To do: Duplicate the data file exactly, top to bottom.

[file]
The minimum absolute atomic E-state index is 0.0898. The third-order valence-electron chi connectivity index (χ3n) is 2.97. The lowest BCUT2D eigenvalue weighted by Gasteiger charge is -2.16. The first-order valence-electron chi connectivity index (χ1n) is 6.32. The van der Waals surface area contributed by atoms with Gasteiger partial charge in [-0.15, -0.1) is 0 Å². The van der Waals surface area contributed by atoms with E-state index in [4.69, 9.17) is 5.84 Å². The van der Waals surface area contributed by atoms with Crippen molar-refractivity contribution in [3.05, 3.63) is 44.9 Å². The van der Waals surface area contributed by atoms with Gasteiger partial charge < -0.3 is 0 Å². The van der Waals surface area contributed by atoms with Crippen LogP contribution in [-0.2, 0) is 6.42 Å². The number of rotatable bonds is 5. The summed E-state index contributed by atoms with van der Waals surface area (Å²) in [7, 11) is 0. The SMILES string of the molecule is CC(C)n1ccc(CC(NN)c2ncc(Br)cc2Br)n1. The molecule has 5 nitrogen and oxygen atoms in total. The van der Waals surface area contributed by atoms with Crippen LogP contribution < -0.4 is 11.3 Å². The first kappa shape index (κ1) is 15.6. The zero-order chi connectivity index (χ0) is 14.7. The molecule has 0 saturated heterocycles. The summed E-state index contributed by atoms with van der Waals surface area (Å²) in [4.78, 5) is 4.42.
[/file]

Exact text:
The minimum absolute atomic E-state index is 0.0898. The third-order valence-electron chi connectivity index (χ3n) is 2.97. The lowest BCUT2D eigenvalue weighted by Gasteiger charge is -2.16. The first-order valence-electron chi connectivity index (χ1n) is 6.32. The van der Waals surface area contributed by atoms with Gasteiger partial charge in [-0.15, -0.1) is 0 Å². The van der Waals surface area contributed by atoms with E-state index in [4.69, 9.17) is 5.84 Å². The van der Waals surface area contributed by atoms with Crippen molar-refractivity contribution in [3.05, 3.63) is 44.9 Å². The van der Waals surface area contributed by atoms with Gasteiger partial charge < -0.3 is 0 Å². The van der Waals surface area contributed by atoms with Crippen LogP contribution in [-0.2, 0) is 6.42 Å². The number of rotatable bonds is 5. The summed E-state index contributed by atoms with van der Waals surface area (Å²) in [7, 11) is 0. The SMILES string of the molecule is CC(C)n1ccc(CC(NN)c2ncc(Br)cc2Br)n1. The molecule has 5 nitrogen and oxygen atoms in total. The van der Waals surface area contributed by atoms with Crippen LogP contribution < -0.4 is 11.3 Å². The first kappa shape index (κ1) is 15.6. The zero-order chi connectivity index (χ0) is 14.7. The molecule has 0 saturated heterocycles. The summed E-state index contributed by atoms with van der Waals surface area (Å²) in [4.78, 5) is 4.42.